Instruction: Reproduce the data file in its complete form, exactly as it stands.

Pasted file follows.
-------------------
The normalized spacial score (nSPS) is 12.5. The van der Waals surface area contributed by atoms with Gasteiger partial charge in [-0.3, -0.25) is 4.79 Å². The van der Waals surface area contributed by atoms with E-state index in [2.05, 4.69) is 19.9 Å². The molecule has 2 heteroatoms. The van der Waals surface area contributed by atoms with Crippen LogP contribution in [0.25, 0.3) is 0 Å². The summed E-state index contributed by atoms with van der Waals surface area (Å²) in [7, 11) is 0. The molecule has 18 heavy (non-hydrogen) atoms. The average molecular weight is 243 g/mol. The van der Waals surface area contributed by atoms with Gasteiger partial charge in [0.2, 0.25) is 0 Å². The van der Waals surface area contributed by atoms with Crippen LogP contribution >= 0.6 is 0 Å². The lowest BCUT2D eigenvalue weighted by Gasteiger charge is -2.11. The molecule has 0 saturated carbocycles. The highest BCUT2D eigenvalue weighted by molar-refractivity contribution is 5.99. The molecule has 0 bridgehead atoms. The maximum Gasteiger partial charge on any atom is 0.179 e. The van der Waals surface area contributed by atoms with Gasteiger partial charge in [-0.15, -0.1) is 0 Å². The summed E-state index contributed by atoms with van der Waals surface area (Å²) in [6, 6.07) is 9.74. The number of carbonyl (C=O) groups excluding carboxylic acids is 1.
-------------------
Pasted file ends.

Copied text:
The normalized spacial score (nSPS) is 12.5. The van der Waals surface area contributed by atoms with Gasteiger partial charge in [-0.3, -0.25) is 4.79 Å². The van der Waals surface area contributed by atoms with E-state index in [2.05, 4.69) is 19.9 Å². The molecule has 2 heteroatoms. The van der Waals surface area contributed by atoms with Crippen LogP contribution in [0.25, 0.3) is 0 Å². The summed E-state index contributed by atoms with van der Waals surface area (Å²) in [7, 11) is 0. The molecule has 18 heavy (non-hydrogen) atoms. The average molecular weight is 243 g/mol. The van der Waals surface area contributed by atoms with Gasteiger partial charge in [0.2, 0.25) is 0 Å². The van der Waals surface area contributed by atoms with Crippen LogP contribution >= 0.6 is 0 Å². The lowest BCUT2D eigenvalue weighted by Gasteiger charge is -2.11. The molecule has 0 saturated carbocycles. The highest BCUT2D eigenvalue weighted by molar-refractivity contribution is 5.99. The molecule has 0 bridgehead atoms. The maximum Gasteiger partial charge on any atom is 0.179 e. The van der Waals surface area contributed by atoms with Gasteiger partial charge in [-0.15, -0.1) is 0 Å². The summed E-state index contributed by atoms with van der Waals surface area (Å²) in [6, 6.07) is 9.74. The number of carbonyl (C=O) groups excluding carboxylic acids is 1.